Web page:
Master of Science (MS)
Health Physics and Diagnostic Sciences
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Radon is a radioactive gas that can accumulate indoors, typically in buildings with unfinished basements, poor ventilation, and/or cracks in walls or floors that lead to underlying soil, from which radon emanates. Radon is estimated to be the second most prevalent cause of lung cancer worldwide and is a threat to public health, which is a concern for national health authorities in many countries. Fortunately, radon can be measured and controlled. In order to know if radon poses a threat on a national level, studies must be performed that allow these authorities to extrapolate data from a relatively small amount of indoor radon measurements and apply them nationwide. This will allow countries to identify potential health risks due to radon and take actions that will reduce exposure.
The International Atomic Energy Agency (IAEA) will publish a Safety Report in 2018 entitled Design and Conduct of Indoor Radon Surveys, which will provide guidance for how to conduct indoor radon surveys on a national or regional scale. The main body of the text describes specific methods of creating and conducting a radon survey. This is followed by 12 annexes that contain examples of previous indoor radon surveys, along with input from the national health authorities that conducted those surveys.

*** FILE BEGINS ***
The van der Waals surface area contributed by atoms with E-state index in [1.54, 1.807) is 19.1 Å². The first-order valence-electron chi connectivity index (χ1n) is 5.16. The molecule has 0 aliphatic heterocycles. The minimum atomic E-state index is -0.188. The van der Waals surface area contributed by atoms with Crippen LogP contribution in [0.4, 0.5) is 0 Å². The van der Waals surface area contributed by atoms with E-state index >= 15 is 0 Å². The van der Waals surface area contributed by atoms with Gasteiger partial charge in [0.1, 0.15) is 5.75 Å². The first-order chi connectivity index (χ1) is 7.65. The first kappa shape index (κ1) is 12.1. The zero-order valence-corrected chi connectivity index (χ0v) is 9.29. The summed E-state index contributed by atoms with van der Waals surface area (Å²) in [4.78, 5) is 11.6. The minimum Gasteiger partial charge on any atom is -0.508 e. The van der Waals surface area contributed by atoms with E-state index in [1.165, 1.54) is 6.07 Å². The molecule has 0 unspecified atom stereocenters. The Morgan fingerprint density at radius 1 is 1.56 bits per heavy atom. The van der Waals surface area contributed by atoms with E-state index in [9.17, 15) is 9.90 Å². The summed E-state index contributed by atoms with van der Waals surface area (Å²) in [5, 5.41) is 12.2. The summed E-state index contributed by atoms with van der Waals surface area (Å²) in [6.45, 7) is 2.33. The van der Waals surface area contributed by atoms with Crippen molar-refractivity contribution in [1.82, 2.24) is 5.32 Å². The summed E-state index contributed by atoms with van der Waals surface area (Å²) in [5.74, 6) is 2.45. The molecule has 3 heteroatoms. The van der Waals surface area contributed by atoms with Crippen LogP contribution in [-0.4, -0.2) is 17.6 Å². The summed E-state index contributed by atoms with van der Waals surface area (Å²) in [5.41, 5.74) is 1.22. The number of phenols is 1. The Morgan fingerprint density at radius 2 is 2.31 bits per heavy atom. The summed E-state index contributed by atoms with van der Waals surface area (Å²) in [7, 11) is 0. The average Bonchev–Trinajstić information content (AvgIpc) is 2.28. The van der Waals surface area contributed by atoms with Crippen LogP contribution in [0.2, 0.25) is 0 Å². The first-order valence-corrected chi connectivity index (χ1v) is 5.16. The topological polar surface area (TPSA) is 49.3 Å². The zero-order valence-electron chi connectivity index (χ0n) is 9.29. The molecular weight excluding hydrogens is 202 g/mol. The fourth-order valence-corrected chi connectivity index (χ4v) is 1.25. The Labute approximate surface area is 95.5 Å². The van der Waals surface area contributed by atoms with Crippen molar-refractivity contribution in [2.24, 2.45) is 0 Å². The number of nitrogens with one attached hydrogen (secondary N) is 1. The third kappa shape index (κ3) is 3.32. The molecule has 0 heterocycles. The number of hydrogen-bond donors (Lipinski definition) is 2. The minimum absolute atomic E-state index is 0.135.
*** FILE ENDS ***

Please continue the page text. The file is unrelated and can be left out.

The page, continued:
The main purpose of the report is to ensure that national/regional radon surveys are as representative as possible. A representative survey means that the data taken from a comparatively small sample group can be extrapolated to represent the entire target country or region. A major concern is that biases can creep into such surveys and compromise their accuracy. By following the guidelines of the 2018 IAEA Safety Report, however, countries that have little or no previous data on indoor radon can be straightforward and systematic in conducting their own representative surveys.
Many nations have not yet performed large-scale, representative indoor radon surveys. Cyprus and Slovenia both have previous radon data but have not followed through with broad surveys that are representative of the larger populations. This thesis will develop a theoretical radon measurement program for Cyprus and Slovenia, by using the IAEA guidelines in the Safety Report along with an analysis of methods utilized by the United States and Austria as templates.
The IAEA document strictly covers radon in homes, and correspondingly so will this thesis. It is important to be aware of radon risks in schools, workplaces and public buildings, but there are fewer of these and they can differ widely in construction. Homes are more widespread, are occupied for a longer average time during the day and tend to share similar construction characteristics across areas and regions, making extrapolation of results more reliable.
Medicine and Health Sciences
Fitzpatrick, Charles, "Designing National Indoor Radon Surveys According to IAEA Guidance" (2018). UNLV Theses, Dissertations, Professional Papers, and Capstones. 3357.